In the 21st-century, there are an abundance of apps you can use to check accessibility of a location or you can visit wheelchairworld.org to see what resources exist for your chosen destination. You may wish to refresh your memory by regularly checking your smart phone to see any new information has been added that will benefit your current journey!
Basic Wheelchair Repair Kit
I have not yet bought one but always swear I will purchase a basic wheelchair repair kit. The handyman in most hotels do seem to be equipped with the kind of elementary tools needed for a quick repair but it would be nice to have something to make me feel a bit more comfortable.
This blog details what should be in a basic wheelchair maintenance kit.
These essential items are for my manual self-propelled wheelchair. For motorized wheelchair users these are some recommendations I have heard from motorized wheelchair-using travelers.
Obviously many ramps can be moved from place to place and are portable but they are very large, heavy and bulky and cannot be easily transported. The key to this piece of equipment is that it is something that can be taken with you, folded up and taken on the back of your wheelchair so that it can be brought out whenever necessary. Before purchasing any ramp, you must make sure that it is wide enough for your wheelchair. There is also a gradient issue, the higher the obstacle the longer you will need the ramp to be so that the gradient isn’t perpendicular. However, this is a workaround, and one of the factors is that the ramp be small enough for you to carry on the back of your wheelchair, so the gradient may end up being much steeper than you would normally expect, but at least you can get your chair over the obstacle!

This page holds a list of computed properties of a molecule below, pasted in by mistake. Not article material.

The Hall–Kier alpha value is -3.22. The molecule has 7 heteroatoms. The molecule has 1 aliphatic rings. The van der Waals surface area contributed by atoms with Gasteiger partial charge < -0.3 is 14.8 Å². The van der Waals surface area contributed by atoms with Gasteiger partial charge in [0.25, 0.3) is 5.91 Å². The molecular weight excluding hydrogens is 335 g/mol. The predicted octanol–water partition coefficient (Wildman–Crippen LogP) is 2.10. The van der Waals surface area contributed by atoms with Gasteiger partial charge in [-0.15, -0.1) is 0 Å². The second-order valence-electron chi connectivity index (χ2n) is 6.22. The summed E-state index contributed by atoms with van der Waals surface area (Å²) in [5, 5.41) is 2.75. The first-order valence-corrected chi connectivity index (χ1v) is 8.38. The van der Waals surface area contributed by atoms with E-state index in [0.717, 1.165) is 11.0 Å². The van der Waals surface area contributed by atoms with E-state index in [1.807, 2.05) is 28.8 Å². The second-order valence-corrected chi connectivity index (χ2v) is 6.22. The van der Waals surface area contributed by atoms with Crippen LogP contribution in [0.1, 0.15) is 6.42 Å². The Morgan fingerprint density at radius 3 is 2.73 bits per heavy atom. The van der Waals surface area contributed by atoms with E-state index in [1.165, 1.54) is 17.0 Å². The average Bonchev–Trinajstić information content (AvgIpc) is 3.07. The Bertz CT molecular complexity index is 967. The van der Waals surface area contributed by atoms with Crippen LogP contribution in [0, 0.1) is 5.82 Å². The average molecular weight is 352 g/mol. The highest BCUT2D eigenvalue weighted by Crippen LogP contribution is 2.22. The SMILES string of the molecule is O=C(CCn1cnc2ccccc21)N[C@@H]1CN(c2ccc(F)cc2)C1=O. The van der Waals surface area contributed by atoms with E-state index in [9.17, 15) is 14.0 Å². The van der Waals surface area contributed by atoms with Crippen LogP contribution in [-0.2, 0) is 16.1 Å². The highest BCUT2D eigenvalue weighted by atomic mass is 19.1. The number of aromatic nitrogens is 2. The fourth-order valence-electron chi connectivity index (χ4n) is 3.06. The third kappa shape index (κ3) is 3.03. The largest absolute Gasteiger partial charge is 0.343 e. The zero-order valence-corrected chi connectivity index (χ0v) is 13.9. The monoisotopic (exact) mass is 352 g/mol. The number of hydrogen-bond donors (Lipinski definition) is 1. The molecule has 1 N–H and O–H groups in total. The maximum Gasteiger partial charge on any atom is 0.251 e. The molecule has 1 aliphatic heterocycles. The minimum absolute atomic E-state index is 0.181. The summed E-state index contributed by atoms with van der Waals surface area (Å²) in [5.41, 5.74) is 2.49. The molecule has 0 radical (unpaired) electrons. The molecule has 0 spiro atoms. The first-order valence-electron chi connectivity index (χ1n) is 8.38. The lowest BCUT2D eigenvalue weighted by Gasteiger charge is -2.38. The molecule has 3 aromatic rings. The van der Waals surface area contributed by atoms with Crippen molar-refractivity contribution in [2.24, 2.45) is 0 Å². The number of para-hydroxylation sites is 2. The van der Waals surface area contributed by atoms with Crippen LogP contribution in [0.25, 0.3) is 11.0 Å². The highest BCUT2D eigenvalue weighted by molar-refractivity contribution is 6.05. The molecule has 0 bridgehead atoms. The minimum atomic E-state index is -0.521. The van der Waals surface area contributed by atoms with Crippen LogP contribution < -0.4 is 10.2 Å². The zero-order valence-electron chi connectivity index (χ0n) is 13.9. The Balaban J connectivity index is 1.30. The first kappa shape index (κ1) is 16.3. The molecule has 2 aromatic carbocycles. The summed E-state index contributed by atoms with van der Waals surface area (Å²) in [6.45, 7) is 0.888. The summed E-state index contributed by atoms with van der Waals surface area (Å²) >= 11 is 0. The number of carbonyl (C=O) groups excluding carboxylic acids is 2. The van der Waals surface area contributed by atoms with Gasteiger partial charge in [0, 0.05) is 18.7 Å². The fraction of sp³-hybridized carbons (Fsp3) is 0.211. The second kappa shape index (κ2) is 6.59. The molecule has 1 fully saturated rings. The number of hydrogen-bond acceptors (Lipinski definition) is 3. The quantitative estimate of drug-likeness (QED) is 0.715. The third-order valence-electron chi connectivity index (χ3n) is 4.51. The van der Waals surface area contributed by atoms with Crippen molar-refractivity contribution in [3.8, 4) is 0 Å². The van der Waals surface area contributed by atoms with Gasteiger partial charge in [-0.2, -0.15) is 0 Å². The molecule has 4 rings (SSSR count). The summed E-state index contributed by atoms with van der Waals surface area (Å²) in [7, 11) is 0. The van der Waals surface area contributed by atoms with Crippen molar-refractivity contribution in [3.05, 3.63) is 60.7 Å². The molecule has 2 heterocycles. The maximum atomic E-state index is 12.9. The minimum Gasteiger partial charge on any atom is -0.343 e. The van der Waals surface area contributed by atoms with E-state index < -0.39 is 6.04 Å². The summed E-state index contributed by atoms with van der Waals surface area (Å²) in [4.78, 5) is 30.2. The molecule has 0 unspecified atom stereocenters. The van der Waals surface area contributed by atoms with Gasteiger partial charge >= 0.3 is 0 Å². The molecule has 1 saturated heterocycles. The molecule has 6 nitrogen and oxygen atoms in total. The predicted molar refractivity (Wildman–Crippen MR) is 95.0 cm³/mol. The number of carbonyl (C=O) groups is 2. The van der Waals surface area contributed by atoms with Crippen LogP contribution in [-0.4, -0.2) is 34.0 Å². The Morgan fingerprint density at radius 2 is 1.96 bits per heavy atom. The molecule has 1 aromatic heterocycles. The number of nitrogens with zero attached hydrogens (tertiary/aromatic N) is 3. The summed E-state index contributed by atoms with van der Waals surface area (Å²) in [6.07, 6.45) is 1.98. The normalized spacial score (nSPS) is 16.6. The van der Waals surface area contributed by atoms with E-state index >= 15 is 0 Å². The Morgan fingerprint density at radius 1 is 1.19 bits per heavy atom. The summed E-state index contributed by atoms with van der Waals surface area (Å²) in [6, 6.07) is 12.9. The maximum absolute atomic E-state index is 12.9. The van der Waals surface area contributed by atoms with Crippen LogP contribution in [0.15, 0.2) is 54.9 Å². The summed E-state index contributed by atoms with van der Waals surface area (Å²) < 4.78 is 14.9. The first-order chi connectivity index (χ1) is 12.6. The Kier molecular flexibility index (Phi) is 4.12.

Most ramps are single fold meaning that they can be folded in half, but there are some that can be folded twice so they become quite small and turn into their own carry case. You can also get telescopic ramps which allow you to lengthen your ramp when you are confronted by a steeper obstacle, but obviously the bigger the ramp, the bulkier the load!
A portable, foldable hoist such as the Mo lift hoist
The Mo Lift hoist is foldable, lightweight and transportable so it can easily be taken with you if you need a hoist.
A blog post from Simply Emma, who uses a power chair, also details 5 essential things she can’t travel without .
Image credit: Flickr creative commons